Question

Logo in email Signature triggered from IFS


Userlevel 1
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Can anyone share your views on implementing the solution of including logo in an email signature triggered from IFS?
I am planning currently to achieve this with the use of html <img src> tag in plsql code and give the file system path of the image and the solution is working with an example code below,   For the above solution, I need to change the content type of the mail sender to text/html from text/plain.
Also, as per outlook default settings html embedded images are not getting downloaded automatically and user has to download it manually by doing right click to see in the signature and again this settings in outlook needs to be changed.   Is there any other better or standard IFS way to achieve this?

 

 


10 replies

Userlevel 7
Badge +21

Most convenient way is to embed the image as base64 in the email body. I have seen some customers using CID tag but some mail clients will consider that as attachments so may be not the optimal solution.

 

Attached herewith is a sample code with base64 embedded image in the mail body.

base64 string used in this example generated with https://www.base64-image.de.

Problem with embedding base64 encoded image is the size of the string if you are attaching large images. I have seen a customer who developed a custom LU to store  base64 strings of images and other html tags so they can create email body dynamically.

 

Cheers!

Damith

 

Userlevel 7
Badge +18

Thank you. This does now work.

 

Userlevel 7
Badge +21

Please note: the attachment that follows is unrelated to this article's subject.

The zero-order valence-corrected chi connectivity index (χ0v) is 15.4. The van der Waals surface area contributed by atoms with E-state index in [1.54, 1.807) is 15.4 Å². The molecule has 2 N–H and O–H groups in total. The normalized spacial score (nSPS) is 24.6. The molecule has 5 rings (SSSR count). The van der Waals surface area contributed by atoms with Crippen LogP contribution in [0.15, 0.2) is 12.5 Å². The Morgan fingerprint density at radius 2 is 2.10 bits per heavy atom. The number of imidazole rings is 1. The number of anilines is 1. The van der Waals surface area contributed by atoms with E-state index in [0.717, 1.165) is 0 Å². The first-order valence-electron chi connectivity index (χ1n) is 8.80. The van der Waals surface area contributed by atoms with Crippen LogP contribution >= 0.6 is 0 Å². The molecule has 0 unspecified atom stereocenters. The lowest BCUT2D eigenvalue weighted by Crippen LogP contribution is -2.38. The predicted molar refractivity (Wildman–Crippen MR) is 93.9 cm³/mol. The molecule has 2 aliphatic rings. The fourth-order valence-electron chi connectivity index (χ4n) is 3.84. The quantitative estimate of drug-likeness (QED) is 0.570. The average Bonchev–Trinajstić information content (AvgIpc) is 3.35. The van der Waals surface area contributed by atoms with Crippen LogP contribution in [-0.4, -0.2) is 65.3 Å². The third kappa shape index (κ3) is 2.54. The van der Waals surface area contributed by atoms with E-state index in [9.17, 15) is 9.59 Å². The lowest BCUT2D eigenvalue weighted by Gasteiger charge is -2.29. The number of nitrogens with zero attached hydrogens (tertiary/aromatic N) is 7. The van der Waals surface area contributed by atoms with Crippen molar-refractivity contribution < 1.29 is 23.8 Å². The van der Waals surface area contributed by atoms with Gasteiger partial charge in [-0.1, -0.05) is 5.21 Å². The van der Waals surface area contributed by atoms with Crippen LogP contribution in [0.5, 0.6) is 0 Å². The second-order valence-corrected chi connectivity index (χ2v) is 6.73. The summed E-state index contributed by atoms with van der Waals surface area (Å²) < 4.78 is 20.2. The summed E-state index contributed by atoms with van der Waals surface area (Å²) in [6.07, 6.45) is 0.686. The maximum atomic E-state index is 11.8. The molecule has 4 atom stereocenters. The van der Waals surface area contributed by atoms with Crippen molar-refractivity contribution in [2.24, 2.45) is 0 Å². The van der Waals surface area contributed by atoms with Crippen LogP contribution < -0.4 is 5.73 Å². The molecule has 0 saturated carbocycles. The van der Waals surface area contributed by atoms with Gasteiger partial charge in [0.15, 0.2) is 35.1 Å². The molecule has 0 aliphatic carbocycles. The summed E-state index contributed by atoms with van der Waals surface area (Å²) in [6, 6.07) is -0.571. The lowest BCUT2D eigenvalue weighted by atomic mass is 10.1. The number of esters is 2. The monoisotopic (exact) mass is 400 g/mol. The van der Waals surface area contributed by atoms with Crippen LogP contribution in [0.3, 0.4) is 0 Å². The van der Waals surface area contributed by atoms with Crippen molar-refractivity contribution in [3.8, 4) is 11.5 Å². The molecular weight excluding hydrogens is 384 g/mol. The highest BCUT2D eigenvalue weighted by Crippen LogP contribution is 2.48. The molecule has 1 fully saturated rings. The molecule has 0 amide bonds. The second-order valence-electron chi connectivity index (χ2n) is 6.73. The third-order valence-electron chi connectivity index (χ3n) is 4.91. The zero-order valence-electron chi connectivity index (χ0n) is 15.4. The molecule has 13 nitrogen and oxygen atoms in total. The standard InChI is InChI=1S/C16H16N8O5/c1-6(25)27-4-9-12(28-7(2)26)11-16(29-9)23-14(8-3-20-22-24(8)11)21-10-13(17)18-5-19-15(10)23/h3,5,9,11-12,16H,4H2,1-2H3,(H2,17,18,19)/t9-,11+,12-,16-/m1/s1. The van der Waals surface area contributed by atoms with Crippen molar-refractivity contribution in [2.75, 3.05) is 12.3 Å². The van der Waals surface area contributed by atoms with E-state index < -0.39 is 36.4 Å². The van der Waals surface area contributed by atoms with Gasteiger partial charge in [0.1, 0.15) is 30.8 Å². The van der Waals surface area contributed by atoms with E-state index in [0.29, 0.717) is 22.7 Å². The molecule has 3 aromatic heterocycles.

Outlook doesn’t support base64 encoded images.

https://stackoverflow.com/questions/16242489/send-a-base64-image-in-html-email

Hi @durette ,

 

This SO question seems to be seven years ago and maybe it was a limitation back then :wink:

base64 encoded images in html formatted mail body is supported by most of the mail clients and one issue could be that the image is blocked due to un-trusted sender.

https://support.microsoft.com/en-us/help/4538673/how-to-send-an-email-with-an-embedded-image

 

Cheers!

Damith

Userlevel 5
Badge +9

If you’re sending the email as type Text/Plain then pretty sure you won’t be able to send the email with an image embedded as a signature.

You can try embedding the image as base64 if its an HTML email? That way there’s no need to download the image when received by the client.

Otherwise, I would suggest you’re better off looking at something like Exclaimer or CodeTwo, although that is a domain-wide change.

Badge +1

Try Sigsync Office 365 email Signature, Its server side email signature. You can configure it once, you will have a consistent, tamperproof email signature for all your users. It grabs all of the user data from our Active Directory. 

It is very reliable and easy to use, I find that from a signature customization perspective, Sigsync is far the best. I've been able to set up a single signature for an entire organization. If your comfortable making the signatures in HTML I would recommend that.

 

Userlevel 5
Badge +9

Not really anything you can do about that as it’s basically embedding an images binary data in string format.